• Loss of independence
      • Increased health and prescription drug costs
      • Assisted living or nursing home costs
    • Financial factors
      • Low rate of return of guaranteed investments, stocks and bonds
      • High market volatility
      • Erosion of purchasing power due to inflation
  • Adjust your retirement budget annually to reflect:
    • Variations in your sources of income
      • Consulting fees
      • Former employer pension plans
      • Government pension plans
      • Personal assets (RRSPs, RRIFs, LIFs, TFSAs, non-registered investments)
      • Rental property income
      • Compensation (part-time work, consulting or other)
    • Unexpected expenses
      • Renewal of permits or professional organization dues
      • Complementary health care (e.g., orthotics, therapy, etc.)
      • Specialized housing costs
      • Increased health care costs (e.g., medication)
      • Income tax on RRIF and LIF distributions
    • If you have a spouse, make sure your budget takes this into account.
  • Consolidate your assets in a single financial institution to:
    • make it easier to manage and track your capital
    • benefit from reduced fees
  • Continue to make your investments grow to:
    • make your money last
    • preserve your capital
    • stay ahead of inflation
  • Diversify your portfolio by:
    • not investing only in term savings or GICs
    • getting the most out of bond and stock market returns
    • investing in tax-efficient investments that provide a smooth transaction into retirement: Chorus II Portfolios with income option
    • combining market-linked investments and risk control, with the Zenitude Guaranteed Portfolio
    • opting for a product that provides you with income, such as the Zenitude Guaranteed Portfolio with Income Option
    • maximizing your estate tax-free with universal life insurance (Vision Death Coverage with Savings1)
  • If you don't have an employee pension plan or an Individual Pension Plan (IPP), consider using a portion of your capital to purchase an annuity to get a minimum guaranteed income, separate from portfolio returns.
  • If your pension income is enough, convert your RRSPs into Registered Retirement Income Funds (RRIFs) or annuities no later than December 31 of the year you turn 71.
  • Lower your annual minimum withdrawal amount by basing it on the age of the younger spouse.
  • Draw from your non-registered accounts to let your registered savings continue to grow tax-free.
  • Minimize income taxes at retirement.
    • Convert a portion of your RRSPs into an RRIF to be able to claim the pension income tax credit ($2,000 at the federal level as of age 65).
    • Contribute the maximum to your TFSA.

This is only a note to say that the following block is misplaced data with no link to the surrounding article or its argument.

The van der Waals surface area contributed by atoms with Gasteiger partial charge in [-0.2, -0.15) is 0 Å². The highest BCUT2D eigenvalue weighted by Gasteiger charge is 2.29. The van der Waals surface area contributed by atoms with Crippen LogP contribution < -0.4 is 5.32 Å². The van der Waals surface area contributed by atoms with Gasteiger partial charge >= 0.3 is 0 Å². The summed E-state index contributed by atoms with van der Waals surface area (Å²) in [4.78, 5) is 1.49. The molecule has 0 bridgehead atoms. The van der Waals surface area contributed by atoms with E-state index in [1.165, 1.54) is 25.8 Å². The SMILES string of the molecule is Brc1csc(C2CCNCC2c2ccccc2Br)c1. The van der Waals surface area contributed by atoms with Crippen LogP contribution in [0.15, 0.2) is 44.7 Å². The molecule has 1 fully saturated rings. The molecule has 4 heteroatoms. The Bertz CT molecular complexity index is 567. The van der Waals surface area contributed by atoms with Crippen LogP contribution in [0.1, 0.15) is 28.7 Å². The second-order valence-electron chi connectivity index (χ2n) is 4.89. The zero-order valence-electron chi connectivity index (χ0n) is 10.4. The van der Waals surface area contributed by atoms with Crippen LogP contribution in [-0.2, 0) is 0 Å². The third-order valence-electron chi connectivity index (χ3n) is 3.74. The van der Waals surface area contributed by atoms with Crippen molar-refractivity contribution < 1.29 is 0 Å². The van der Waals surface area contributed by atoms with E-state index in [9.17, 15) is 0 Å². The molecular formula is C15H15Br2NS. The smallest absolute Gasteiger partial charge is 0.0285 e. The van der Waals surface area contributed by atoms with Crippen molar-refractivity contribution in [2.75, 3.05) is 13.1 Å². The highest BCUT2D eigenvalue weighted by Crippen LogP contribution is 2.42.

• Split your pension income with your spouse.
    • Take advantage of the refundable tax credit for medical expenses, disability tax credit and tax credit for caregivers.
  • Get the full benefits of government pension plans.
    • Quebec Pension Plan (QPP) or Canada Pension Plan (CPP)
      • Be aware that pension payments are reduced if you start receiving them before age 65.
      • Pension amounts increase if you apply between age 65 and 70.
      • You can elect to split your pension payment with your spouse.
    • Old Age Security Pension (OAS)
      • You may have to repay the pension if your income is too high.
    • Guaranteed Income Supplement (GIS)
      • Apply for it at the same time as the OAS.
      • Eligibility is based on family income.
  • To protect yourself against unforeseen health issues, consider your insurance options:
    • Long-term care insurance
      • A tax-free monthly benefit in the event of loss of independence
      • Total freedom in how you want to spend amounts received
    • Universal life insurance
      • Option of withdrawing savings tax-free in the event of disability, critical illness, major surgery or loss of independence
  • Stays of 6-months or less
    • You are subject to Canadian tax rules and maybe also to those of the country where you are going.
    • After 6 months abroad, you're no longer covered by your provincial health insurance plan.
  • Retiring permanently outside Canada
    • You must follow Canada Revenue Agency rules and those of your new country of residence.
    • Leaving the country does not automatically mean you no longer reside there.
    • If you receive Canadian income, taxes are deducted at source and in some situations you are required to file tax returns.
  • However long you reside abroad, take these extra steps:
    • Take out Travel Insurance (in the event of accident or health problem)
    • Also take out property and casualty insurance and liability insurance.
    • Keep an eye on fluctuating exchange rates to manage their impact on your retirement income.
  • Review your retirement plan annually to reflect any life changes:
    • Personal factors
      • Different lifestyle from the one planned
      • Separation or divorce
      • Premature death of spouse